Q From Marlayna Slaughterbeck: My question relates to words taking the suffix -ward to indicate direction. My assumption has been that adding an s is incorrect (upwards as opposed to upward, towards rather than toward), yet I see it being done often, even in reputable publications such as The Atlantic Monthly and the New Yorker. My hope is that you will clear this up and that I’ll finally be able to put aside this distraction and move forward (or even forwards)!
A First off, the sense is exactly the same whether there’s an s on the end or not. And both forms are equally valid, though — as you have found — usage varies quite a bit.
In American English, the forms without the final s are much more common, at least in edited writing, and this is perhaps why you have gained the impression that those with the s on the end are incorrect.
British English is different. Over here, we tend to use the forms without the s as adjectives (“she was a backward child”), and those with the s as adverbs (“his car shot forwards”), though we’re not always consistent in this.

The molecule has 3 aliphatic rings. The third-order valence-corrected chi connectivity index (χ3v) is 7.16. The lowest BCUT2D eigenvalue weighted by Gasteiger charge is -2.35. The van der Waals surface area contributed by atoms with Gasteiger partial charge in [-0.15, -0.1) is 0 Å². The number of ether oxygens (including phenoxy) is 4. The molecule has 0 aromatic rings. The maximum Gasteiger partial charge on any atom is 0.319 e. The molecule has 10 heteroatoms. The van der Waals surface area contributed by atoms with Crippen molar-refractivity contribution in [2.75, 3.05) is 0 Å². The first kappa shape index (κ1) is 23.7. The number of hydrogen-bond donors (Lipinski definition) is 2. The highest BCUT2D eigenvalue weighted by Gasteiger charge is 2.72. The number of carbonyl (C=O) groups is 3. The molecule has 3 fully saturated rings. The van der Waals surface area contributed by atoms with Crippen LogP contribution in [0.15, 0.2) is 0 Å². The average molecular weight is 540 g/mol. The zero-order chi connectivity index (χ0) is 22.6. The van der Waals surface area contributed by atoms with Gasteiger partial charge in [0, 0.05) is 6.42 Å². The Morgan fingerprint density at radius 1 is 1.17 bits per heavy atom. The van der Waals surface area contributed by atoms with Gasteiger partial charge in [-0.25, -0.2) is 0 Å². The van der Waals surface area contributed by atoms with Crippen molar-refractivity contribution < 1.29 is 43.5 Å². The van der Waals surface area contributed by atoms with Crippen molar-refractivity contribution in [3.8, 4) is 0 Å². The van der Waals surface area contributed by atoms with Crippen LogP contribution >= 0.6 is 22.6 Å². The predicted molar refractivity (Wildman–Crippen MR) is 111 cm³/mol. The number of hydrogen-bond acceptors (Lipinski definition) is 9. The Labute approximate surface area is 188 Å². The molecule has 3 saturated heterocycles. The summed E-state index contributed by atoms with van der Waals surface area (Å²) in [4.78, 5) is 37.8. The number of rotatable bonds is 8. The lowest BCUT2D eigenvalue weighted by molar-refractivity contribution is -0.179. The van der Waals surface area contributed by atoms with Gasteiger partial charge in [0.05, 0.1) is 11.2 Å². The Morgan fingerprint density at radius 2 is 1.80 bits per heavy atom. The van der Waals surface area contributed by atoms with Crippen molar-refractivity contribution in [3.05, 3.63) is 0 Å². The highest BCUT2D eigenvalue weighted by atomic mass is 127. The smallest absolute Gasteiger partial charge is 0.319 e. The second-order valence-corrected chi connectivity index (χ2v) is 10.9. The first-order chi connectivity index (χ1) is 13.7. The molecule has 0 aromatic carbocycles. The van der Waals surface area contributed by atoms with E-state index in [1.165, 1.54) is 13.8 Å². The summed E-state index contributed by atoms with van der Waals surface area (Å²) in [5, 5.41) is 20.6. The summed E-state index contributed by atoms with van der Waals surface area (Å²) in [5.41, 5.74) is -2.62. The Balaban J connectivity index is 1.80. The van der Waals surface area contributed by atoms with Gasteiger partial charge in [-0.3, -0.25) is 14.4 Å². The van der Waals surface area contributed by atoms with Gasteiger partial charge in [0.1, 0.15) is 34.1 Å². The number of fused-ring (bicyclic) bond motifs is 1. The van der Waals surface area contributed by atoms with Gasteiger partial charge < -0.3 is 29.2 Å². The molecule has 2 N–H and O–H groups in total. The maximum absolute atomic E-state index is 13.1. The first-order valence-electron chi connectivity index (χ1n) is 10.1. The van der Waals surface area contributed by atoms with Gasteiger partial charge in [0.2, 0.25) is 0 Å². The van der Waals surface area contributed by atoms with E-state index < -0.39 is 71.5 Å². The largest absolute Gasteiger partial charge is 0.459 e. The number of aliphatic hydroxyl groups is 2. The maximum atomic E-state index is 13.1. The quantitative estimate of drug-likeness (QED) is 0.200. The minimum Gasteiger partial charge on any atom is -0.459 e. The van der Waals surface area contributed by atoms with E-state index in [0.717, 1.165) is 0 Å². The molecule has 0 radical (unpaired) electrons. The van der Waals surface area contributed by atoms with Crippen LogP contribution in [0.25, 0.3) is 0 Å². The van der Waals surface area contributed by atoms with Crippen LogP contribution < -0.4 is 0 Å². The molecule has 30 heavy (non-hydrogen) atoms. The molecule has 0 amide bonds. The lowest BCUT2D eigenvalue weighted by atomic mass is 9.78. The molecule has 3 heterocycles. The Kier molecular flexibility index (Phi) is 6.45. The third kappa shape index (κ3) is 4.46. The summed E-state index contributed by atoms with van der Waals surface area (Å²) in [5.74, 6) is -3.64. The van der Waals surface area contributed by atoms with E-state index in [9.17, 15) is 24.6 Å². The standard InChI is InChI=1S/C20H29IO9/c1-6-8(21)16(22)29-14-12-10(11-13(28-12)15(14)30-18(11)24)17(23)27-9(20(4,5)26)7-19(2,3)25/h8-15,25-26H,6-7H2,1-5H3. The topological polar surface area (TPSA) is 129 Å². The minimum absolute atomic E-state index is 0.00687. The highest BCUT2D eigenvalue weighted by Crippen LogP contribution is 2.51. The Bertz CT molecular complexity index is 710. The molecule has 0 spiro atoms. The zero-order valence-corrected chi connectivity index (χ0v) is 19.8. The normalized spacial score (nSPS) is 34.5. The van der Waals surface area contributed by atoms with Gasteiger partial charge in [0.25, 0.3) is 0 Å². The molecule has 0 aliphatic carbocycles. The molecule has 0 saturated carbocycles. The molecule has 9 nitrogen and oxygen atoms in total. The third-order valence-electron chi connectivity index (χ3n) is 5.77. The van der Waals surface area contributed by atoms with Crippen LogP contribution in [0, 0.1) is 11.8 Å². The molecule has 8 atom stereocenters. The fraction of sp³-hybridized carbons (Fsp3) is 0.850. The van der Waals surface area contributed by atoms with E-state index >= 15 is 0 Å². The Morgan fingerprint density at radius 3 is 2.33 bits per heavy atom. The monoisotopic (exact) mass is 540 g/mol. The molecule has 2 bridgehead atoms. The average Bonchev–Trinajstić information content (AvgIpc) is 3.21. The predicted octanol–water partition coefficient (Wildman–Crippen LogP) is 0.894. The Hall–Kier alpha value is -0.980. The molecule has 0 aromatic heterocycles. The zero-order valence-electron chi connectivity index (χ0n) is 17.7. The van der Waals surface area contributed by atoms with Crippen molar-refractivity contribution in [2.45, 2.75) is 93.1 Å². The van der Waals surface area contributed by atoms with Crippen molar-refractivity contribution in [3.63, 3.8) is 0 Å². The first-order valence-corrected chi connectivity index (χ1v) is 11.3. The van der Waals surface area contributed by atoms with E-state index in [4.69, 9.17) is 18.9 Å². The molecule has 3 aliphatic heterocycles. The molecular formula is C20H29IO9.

My guess is that, for a change, American English is being influenced by British writers.
Search World Wide Words
Recently added or updated
By hook or by crook; Polish off; Loggerhead; Lame duck; But and ben; Logomaniac; Type louse; Corium; Lie Doggo; Fewmet; Dingbat; Kibosh; Caucus; Oryzivorous; Kick the bucket; Satisficer; Beside oneself; Words of the Year 2015; Peradventure; Sconce; Orchidelirium; How’s your father; Goon; Emoji; Thank your mother for the rabbits; Nonplussed; Bob’s-a-dying; Methinks; Bill of goods.
Support World Wide Words!
Donate via PayPal. Select your currency from the list and click Donate.
Buy from Amazon and get me a small commission at no cost to you. Select your preferred site and click Go!